First we have Michael Rooker. ‘Henry: Portrait of a Serial Killer’ is probably one of the most disturbing films I’ve ever seen and contains some of the more shocking and realistic portrayals of murder on screen, and yet there is this odd sense of remorse that floods Rooker’s face as he tackles this man. His portrayal of Henry as a broken and tortured soul is amazing, for he grabs you where it counts, creating a festering, menacing individual who is as tormented as the people he torments. He also manages to capture his character's apathetic attitude towards his actions, without ever losing the manipulated sympathies we are forced to feel for him. When he bares his calculated soul to Becky we are given a glimpse of the misery this man has been through, yet at the same time, as his story changes and his emotions are bore we can see that this man is pure evil.
Then there is Peter Lorre, who plays the lowliest and most despicable of killers in ‘M’; a pedophilic serial killer, and yet the way he shades the man (with mere facial expressions of pain and internalized suffering) is so raw and emotionally riveting. There is a scene where he is staring in the window of a toy store, watching a young girl in a mirror and his face bleeds forth with this wretched pain and confusion; utter torment eating away at his very soul. He makes this man human, which was very gutsy especially at the time. His final breakdown towards the end of the film where he tries to explain his horrible condition, his sickness if you will, is actually quite moving in his dire conviction and commitment to his performance.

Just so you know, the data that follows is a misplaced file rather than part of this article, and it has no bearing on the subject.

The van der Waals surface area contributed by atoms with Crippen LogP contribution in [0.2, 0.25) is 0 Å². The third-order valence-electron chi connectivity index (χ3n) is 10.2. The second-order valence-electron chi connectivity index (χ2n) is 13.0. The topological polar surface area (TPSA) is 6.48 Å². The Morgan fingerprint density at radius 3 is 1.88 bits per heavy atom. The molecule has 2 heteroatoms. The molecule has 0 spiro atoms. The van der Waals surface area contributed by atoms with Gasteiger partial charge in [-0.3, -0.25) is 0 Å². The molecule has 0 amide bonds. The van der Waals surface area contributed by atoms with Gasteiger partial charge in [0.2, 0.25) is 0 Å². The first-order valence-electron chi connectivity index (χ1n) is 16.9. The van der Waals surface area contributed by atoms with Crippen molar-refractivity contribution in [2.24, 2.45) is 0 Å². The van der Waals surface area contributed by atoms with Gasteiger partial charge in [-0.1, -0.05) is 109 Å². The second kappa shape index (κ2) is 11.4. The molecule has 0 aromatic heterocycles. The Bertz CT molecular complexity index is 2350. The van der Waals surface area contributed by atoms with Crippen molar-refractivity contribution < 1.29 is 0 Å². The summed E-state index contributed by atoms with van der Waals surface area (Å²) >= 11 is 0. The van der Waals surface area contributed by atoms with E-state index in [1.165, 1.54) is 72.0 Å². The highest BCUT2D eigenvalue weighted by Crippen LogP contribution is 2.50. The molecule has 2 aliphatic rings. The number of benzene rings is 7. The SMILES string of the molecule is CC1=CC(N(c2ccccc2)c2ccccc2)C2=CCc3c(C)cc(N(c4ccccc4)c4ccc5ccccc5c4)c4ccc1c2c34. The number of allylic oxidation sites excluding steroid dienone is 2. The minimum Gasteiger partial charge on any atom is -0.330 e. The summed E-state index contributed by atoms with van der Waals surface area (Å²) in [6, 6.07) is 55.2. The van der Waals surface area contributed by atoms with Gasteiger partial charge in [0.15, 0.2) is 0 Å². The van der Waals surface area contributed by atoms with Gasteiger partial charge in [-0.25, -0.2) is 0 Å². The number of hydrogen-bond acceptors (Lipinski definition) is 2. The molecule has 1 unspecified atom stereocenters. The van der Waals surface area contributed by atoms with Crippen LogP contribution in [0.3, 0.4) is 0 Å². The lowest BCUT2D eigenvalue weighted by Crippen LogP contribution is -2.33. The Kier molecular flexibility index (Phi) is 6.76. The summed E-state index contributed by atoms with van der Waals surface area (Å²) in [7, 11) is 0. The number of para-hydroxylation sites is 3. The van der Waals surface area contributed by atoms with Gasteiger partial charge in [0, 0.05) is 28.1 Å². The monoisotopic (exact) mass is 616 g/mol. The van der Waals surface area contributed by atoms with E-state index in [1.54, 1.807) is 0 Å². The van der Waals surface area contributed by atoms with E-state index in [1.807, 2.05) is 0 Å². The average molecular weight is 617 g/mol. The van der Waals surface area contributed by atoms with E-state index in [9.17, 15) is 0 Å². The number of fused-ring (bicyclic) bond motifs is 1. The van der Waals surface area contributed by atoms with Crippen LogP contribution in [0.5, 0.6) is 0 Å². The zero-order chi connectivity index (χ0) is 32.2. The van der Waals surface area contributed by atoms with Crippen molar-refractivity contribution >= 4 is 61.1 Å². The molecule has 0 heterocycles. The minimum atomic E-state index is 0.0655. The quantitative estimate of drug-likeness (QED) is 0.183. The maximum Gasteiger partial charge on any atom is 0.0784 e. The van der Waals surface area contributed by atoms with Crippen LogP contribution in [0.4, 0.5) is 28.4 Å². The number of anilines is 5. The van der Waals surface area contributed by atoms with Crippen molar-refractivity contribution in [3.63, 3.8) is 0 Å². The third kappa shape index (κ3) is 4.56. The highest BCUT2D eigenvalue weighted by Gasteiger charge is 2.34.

Then we have Christian Bale in one of his more critically acclaimed roles; ‘American Psycho’. Bale delivers a tour de force because he actually dissects this man’s complete decent into madness one frame at a time. He is charming, charismatic, disturbing, sadistic, aggressive, pained, tormented, delusional, soulless, vain, calloused; the list goes on and on. The fact that he captures all of those facets to perfection is just beyond remarkable.
In second place is one of the more renowned performances in the genre; Anthony Perkins. This is one of those portrayals that rely on identifying with the emotional and mental stunting of the killer. By burrowing into the childlike immaturity of Norman Bates, Perkins helped us to feel a sense of pity for this sad soul. The mommy issues, the sexual curiosity, the moments of unbridled panic. These are all identifying characteristics of a serial killer and Perkins finds a way to use them without ever once appearing clichéd or unnatural. Instead, he develops a madman, a villain who is not only bone chilling but wholly sympathetic to the viewer.
And you’d think he’d be #1 and yet, there is one performance that ALWAYS comes to my mind when I think of this particular ‘role’ and the one that has yet to be topped:
In a review for the film I once wrote “Kevin Spacey’s final frames are those `hold your breath' frames, where time stops and blood runs cold and everything around you begins to crush inward” and I still feel the same way.
So that is my list. I’m interested to hear your thoughts on the genre and the performances found in these films. What do you think of my list? Who would be your number one? Should I watch any particular films? This can be a tough genre to stomach at times and yet I’ve found it truly does deliver some of the more complex and chilling roles for actors to chew to pieces.